The Deal Starts to Come Together

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Everything I’ve seen over the 24 hours since I wrote the post below tells me that yesterday was the best day Democrats have had in months. As I said yesterday, the headlines are about things that are being dropped. But the real story is the concreteness and specificity of these reports and the authority of the people sending the message. Those all tell us that the real negotiation is now underway. Kate Riga and I discussed this in the new episode of the podcast which should be out this afternoon.

A few points.

Yesterday’s Senate Democratic caucus lunch seems to have been a turning point. Sen. Joe Manchin told his colleagues he’s ready to get this done this week and willing to hash out the compromises and specifics necessary to do so. He seems to have convinced them that he was serious. It’s a given that those compromises are going to be largely on Manchin’s terms. But for many of us that reality has been clear for some time. What hasn’t been clear is whether Manchin actually felt any urgency about getting this done or whether he actually wanted to at all.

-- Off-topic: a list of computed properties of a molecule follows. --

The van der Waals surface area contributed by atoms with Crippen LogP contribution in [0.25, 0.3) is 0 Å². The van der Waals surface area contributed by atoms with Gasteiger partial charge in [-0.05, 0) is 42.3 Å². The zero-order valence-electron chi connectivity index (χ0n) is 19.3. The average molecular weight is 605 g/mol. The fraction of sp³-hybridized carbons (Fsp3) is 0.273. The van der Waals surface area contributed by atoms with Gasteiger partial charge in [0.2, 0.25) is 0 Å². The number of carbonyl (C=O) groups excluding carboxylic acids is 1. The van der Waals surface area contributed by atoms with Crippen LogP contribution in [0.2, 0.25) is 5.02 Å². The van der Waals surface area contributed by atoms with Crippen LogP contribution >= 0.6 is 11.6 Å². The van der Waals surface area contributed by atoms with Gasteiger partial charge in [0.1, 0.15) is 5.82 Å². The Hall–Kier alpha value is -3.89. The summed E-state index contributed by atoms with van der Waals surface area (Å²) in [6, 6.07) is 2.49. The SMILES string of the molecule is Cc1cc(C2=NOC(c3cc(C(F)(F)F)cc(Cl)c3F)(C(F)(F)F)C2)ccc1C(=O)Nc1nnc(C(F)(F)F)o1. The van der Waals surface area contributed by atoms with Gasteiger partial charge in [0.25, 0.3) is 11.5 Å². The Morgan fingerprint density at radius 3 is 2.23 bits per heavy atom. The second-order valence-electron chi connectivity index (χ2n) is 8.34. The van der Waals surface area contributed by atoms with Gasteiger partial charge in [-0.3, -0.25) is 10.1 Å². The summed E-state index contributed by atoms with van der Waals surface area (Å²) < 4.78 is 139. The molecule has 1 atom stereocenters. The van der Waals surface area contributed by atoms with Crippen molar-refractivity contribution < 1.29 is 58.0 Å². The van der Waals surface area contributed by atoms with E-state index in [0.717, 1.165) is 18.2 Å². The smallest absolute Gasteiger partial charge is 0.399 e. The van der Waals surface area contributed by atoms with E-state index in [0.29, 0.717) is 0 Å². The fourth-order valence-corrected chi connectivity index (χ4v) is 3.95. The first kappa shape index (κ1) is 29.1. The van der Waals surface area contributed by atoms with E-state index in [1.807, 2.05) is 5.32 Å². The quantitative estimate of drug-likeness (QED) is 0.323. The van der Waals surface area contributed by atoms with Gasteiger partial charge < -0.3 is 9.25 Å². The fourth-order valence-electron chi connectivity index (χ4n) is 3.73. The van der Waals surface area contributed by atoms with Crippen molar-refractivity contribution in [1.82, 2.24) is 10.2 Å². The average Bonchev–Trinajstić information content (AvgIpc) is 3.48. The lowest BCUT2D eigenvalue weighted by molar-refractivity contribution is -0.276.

The actual negotiation is finally underway and it seems pretty far along.

Kate noted that Sen. Sinema wasn’t even at the caucus lunch – both typical and revealing. But most of the senators seemed to think Manchin was enough. Implicit in this attitude is that no one thinks Sinema can stand the pressure or the heat if Manchin is on board. That’s been my assumption all along, though in recent weeks I’ve begun to have my doubts – just too much wish for chaos and personality defects in the mix. But the senators don’t seem to think she’s up to it. We’ll see.

If this is still around $2 trillion that’s still a massive win with a tied Senate. And with the critical election upcoming it will be extremely important for Democrats to embrace that. It will be a big win and it is crazy for Democrats to kneecap themselves in electoral terms by not realizing or embracing that.

Much of the conversation among Democrats has turned on the idea that this bill is the last chance. What isn’t in there will have to wait a decade or more for another chance. But that’s wrong. It is both too optimistic and too pessimistic at once. Democrats will need to run on what they passed and have as their pitch to voters that they need more seats to do even more. Is that naive given redistricting and the President’s sagging public support? Maybe. But the truth is you can’t really bind future Congress’s and Presidents a decade into the future. If Democrats are really out of the business of winning federal elections then don’t get your hopes up about anything in this bill being etched in stone. They need to finish this up, tweak the details with the midterm in mind and move on to the next thing.

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